Monday, September 5, 2016

The Healing Art of Nature

Nature Bound, small collage by Donna Watson

Recently, some Japanese researchers set out to discover whether something special... and clinically therapeutic... happens when people spend time in nature.  In the early 1980"s the Forest Agency of Japan advised people to take a stroll in the woods for better health.  This practice was called forest bathing, or shinrin-yoku... and it was believed to lower stress.  Since then, a large body of evidence has shown that spending time in nature causes beneficial changes in the body.


I live on a cliff over looking a large body of water... and there are wooded trails around my home that lead down to the beach down below.  I also have created beautiful Japanese gardens that surround my home.


Studies have found that the quiet atmosphere, beautiful scenery, good smells and fresh, clean air in forests all contribute to lower stress, lower anxiety, and help symptoms like depression, heart disease and even cancer.


This is part of my moss garden...  there is a circular path around this moss garden where one can walk and meditate.  Plants and trees release compounds that protect them from pests; when humans inhale those compounds, it promotes healthy -- and measurable-- biological changes.


When I walk through my woods around my home, I love to forage and collect moss covered sticks,
fallen leaves, weathered wood, lichen...  and take to my greenhouse (Zen House).  This is where I also keep my fossil collection, rock collection, driftwood collection, bird nest collection....  and small bonsai collection.
Inside my Zen House


This is where I keep my moss covered sticks with a small bird's nest and ferns.  Research has shown that bringing bits of nature inside can also be very beneficial... even a plant in your room or just looking at trees through a window.

Here are some ferns with my crystal rock collection.

I planted bee balm in my herb garden this year, not realizing I would get these beautiful flowers.
Jizo, the protector of women, children and travelers

"The way we see the world shapes the way we treat it.  If a mountain is a deity, not a pile of ore; if a river is one of the veins of the land, not potential irrigation water; if a forest is a sacred grove, not timber; if other species are our biological kin, not resources; or if the planet is our mother, not an opportunity -- then we will treat each one with greater respect.  That is the challenge, to look at the world from a different perspective."  David Suzuki

16 comments:

Jacki Long said...

Beautiful, thank you.

Judy Shreve said...

Beautiful post Donna - you are an inspiration!

Debbie said...

Your garden is just beautiful so mediative and your collections perfect.

Pat Jeffers said...

Thank you for a beautiful walk through Nature this morning.

Nancy said...

So peaceful and calming...I just had to share! Thank you for starting my work week with such beauty :)

Caterina Giglio said...

Your photos are so serene, I feel as though I have been forest bathing right here at my computer...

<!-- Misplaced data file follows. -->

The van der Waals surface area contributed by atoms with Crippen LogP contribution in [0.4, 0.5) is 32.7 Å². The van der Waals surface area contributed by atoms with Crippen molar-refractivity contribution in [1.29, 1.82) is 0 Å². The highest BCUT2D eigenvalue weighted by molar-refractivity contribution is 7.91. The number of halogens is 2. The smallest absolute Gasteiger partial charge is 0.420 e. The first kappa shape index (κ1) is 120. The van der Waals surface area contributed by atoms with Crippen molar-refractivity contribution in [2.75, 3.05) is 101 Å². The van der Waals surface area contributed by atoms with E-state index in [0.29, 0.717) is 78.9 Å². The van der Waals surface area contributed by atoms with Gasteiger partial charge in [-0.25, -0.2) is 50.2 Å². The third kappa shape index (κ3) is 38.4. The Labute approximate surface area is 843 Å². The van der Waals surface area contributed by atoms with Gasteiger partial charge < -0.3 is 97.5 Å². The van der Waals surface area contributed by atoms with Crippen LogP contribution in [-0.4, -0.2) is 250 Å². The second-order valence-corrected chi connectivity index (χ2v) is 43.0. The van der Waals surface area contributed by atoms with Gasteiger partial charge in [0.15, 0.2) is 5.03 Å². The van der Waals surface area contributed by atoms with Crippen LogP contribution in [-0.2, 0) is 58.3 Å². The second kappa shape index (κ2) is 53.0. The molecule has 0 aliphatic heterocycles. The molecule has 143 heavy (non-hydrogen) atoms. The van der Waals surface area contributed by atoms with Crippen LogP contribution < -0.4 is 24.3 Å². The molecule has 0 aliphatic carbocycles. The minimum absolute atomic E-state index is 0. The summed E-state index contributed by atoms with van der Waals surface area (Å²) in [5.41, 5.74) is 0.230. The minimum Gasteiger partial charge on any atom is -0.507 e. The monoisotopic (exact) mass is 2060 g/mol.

Marisa said...

Wonderful garden. Love it! ♡

Sharmon Davidson said...

I learned about shinrin-yoku recently while participating in an art challenge with that theme... It's interesting that scientific research has been done which validates the healing power of nature, though I daresay there are many of us who know it exists because we've felt its effects. I love seeing your exquisite yard and gardens; it looks like a perfect place to meditate and experience shinrin-yoku. "Nature Bound" expresses it perfectly...

Barry said...

D - totally agree that creating uplifting and creative spaces is healing. B

Tammie Lee said...

such a lovely garden you have created.
wonderful details and earthy beauty.
bee balm grows wild here, a slightly different color.
I have to agree about what nature does to us, such a lovely way to come back to center.
lovely to see a post from you.

trish quilty said...

What a lovely yard you have. I would love to wander thru to inhale its scents, feel its quietness & absorb its healing properties. Thank you for sharing.

Susan said...

Thank you for sharing Donna...I LOVE your work, and your words, you are such an inspiration to me. So happy to find your blog.

annell said...

Thank you for another beautiful post.

Kelly M. said...

I believe my heart rate slowed down as I read your entry and gazed on your photos. I love my own garden -- more the blowsy English style garden with roses and clematis, hydrangeas and such -- but still a small haven in a busy world. It's beginning to fold into itself for the coming winter, but I know it's resting and will return in the spring! Thank you for sharing, Donna!

by land by air by sea said...

I can't remember if I ever asked if you know Green Gulch Zen Center in Muir Beach. I live just beside it.
I can't help but think how blissfully happy you would find the place.
I've pretty much stopped blogging, although i miss it.
cheers
Beth

ELFI said...

une porte rouge vif qui ouvre sur du vert apaisant :)))